# Plane wave decomposition method in scalar optics

• I
• HUANG Huan
In summary, using the diffraction theory of Fourier Optics, we can predict the new distribution of an optical scalar wave after traveling in the Z direction. Fourier Optics decomposes the wave into plane waves in different directions, but this ignores the polarization factor of each wave. However, in cases where vectorial diffraction is required, such as imaging with a high-numerical aperture lens, considering polarization is important. References for further reading are "Advanced Optical Imaging Theory" by Gu and "Diffraction Grating Handbook" by Richardson Grating Lab.

#### HUANG Huan

Suppose an optical scalar wave traveling in Z direction. Using the diffraction theory of Fourier Optics, we can predict its new distribution after a distance Z. The core idea of Fourier Optics is to decompose a scalar wave into plane waves traveling in different directions. But this decomposition process ignores the polarization factor of different plane wave components, i.e. each plane wave has a different polarization direction, which is not necessarily in XY plane. So, if we consider the polarization directions when adding all plane wave components, we may not obtain the original scalar wave.

why can we use plane wave decomposition method of Fourier Optics? Is it because it is a scalar wave? Or if we demand that all the plane wave components make a small angle with z axis, then it is possible to ignore the polarization direction differences? Thank you!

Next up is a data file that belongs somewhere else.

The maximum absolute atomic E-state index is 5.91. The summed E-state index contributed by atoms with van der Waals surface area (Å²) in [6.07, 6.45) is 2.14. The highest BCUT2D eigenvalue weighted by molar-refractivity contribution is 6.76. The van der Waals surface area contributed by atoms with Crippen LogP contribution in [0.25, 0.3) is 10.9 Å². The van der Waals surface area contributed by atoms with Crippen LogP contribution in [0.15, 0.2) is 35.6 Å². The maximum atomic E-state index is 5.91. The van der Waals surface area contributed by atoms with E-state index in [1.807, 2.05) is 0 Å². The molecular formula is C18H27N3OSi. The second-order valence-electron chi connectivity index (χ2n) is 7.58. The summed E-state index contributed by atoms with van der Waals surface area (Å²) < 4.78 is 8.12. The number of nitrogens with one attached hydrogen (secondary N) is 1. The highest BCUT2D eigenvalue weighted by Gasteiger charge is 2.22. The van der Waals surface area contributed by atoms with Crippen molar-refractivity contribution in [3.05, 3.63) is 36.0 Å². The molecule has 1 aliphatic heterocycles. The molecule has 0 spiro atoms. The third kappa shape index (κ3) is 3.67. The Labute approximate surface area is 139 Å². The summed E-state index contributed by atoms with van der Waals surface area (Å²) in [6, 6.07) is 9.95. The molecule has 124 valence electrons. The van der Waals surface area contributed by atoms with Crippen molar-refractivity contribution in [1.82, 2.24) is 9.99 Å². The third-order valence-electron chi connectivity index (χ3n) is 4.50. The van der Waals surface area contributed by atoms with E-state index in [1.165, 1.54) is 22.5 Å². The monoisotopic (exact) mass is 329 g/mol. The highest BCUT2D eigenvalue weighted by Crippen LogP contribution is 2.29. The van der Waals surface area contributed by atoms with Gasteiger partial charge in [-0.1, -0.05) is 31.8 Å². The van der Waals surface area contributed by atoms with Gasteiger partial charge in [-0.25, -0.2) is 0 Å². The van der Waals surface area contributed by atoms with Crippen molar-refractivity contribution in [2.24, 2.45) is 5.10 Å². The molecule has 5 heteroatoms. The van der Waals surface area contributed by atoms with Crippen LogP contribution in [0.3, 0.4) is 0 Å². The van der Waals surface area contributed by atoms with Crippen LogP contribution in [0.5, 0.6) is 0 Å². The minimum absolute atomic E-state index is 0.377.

HUANG Huan said:
why can we use plane wave decomposition method of Fourier Optics? Is it because it is a scalar wave? Or if we demand that all the plane wave components make a small angle with z axis, then it is possible to ignore the polarization direction differences? Thank you!

Scalar diffraction is usually a very good approximation, so that's why it's often used. When vectorial diffraction is required, for example imaging with a high-numerical aperture lens, a variety of polarization effects can be obtained, for example depolarization. Similarly, when calculating the efficiency of a diffraction grating, polarization (s- and p- polarization states) matters.

some references: Gu, "advanced Optical Imaging Theory" and the Richardson Grating Lab "Diffraction Grating Handbook".

Ibix and berkeman